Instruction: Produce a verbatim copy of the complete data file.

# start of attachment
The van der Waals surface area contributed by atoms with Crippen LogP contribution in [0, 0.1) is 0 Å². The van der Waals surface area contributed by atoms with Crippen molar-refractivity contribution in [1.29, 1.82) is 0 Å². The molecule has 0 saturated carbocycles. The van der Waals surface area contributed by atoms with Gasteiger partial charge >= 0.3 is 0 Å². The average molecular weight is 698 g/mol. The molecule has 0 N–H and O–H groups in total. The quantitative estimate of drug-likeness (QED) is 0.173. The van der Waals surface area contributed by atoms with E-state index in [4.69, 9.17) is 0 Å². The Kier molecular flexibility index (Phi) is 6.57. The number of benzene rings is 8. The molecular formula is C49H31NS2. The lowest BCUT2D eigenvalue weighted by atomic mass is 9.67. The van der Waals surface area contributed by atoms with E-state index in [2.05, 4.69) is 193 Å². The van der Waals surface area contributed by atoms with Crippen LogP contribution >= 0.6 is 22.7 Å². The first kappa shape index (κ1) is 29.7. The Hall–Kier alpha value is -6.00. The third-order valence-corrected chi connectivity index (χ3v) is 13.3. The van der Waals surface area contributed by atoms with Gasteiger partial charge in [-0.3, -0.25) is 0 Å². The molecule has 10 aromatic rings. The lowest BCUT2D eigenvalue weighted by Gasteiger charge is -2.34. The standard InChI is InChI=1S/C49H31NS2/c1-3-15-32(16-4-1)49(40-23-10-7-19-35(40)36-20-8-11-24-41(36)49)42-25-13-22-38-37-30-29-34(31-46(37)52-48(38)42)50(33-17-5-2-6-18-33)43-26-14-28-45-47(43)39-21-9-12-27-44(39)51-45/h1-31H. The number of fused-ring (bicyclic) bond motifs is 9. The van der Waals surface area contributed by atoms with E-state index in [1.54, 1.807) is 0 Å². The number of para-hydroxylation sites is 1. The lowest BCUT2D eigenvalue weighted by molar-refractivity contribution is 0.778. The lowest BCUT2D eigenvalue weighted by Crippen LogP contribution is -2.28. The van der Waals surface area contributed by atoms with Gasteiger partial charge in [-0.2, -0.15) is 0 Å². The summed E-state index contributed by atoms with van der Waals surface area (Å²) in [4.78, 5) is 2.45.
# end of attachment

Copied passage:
The van der Waals surface area contributed by atoms with Crippen LogP contribution in [0, 0.1) is 0 Å². The van der Waals surface area contributed by atoms with Crippen molar-refractivity contribution in [1.29, 1.82) is 0 Å². The molecule has 0 saturated carbocycles. The van der Waals surface area contributed by atoms with Gasteiger partial charge >= 0.3 is 0 Å². The average molecular weight is 698 g/mol. The molecule has 0 N–H and O–H groups in total. The quantitative estimate of drug-likeness (QED) is 0.173. The van der Waals surface area contributed by atoms with E-state index in [4.69, 9.17) is 0 Å². The Kier molecular flexibility index (Phi) is 6.57. The number of benzene rings is 8. The molecular formula is C49H31NS2. The lowest BCUT2D eigenvalue weighted by atomic mass is 9.67. The van der Waals surface area contributed by atoms with E-state index in [2.05, 4.69) is 193 Å². The van der Waals surface area contributed by atoms with Crippen LogP contribution >= 0.6 is 22.7 Å². The first kappa shape index (κ1) is 29.7. The Hall–Kier alpha value is -6.00. The third-order valence-corrected chi connectivity index (χ3v) is 13.3. The van der Waals surface area contributed by atoms with Gasteiger partial charge in [-0.3, -0.25) is 0 Å². The molecule has 10 aromatic rings. The lowest BCUT2D eigenvalue weighted by Gasteiger charge is -2.34. The standard InChI is InChI=1S/C49H31NS2/c1-3-15-32(16-4-1)49(40-23-10-7-19-35(40)36-20-8-11-24-41(36)49)42-25-13-22-38-37-30-29-34(31-46(37)52-48(38)42)50(33-17-5-2-6-18-33)43-26-14-28-45-47(43)39-21-9-12-27-44(39)51-45/h1-31H. The number of fused-ring (bicyclic) bond motifs is 9. The van der Waals surface area contributed by atoms with E-state index in [1.54, 1.807) is 0 Å². The number of para-hydroxylation sites is 1. The lowest BCUT2D eigenvalue weighted by molar-refractivity contribution is 0.778. The lowest BCUT2D eigenvalue weighted by Crippen LogP contribution is -2.28. The van der Waals surface area contributed by atoms with Gasteiger partial charge in [-0.2, -0.15) is 0 Å². The summed E-state index contributed by atoms with van der Waals surface area (Å²) in [4.78, 5) is 2.45.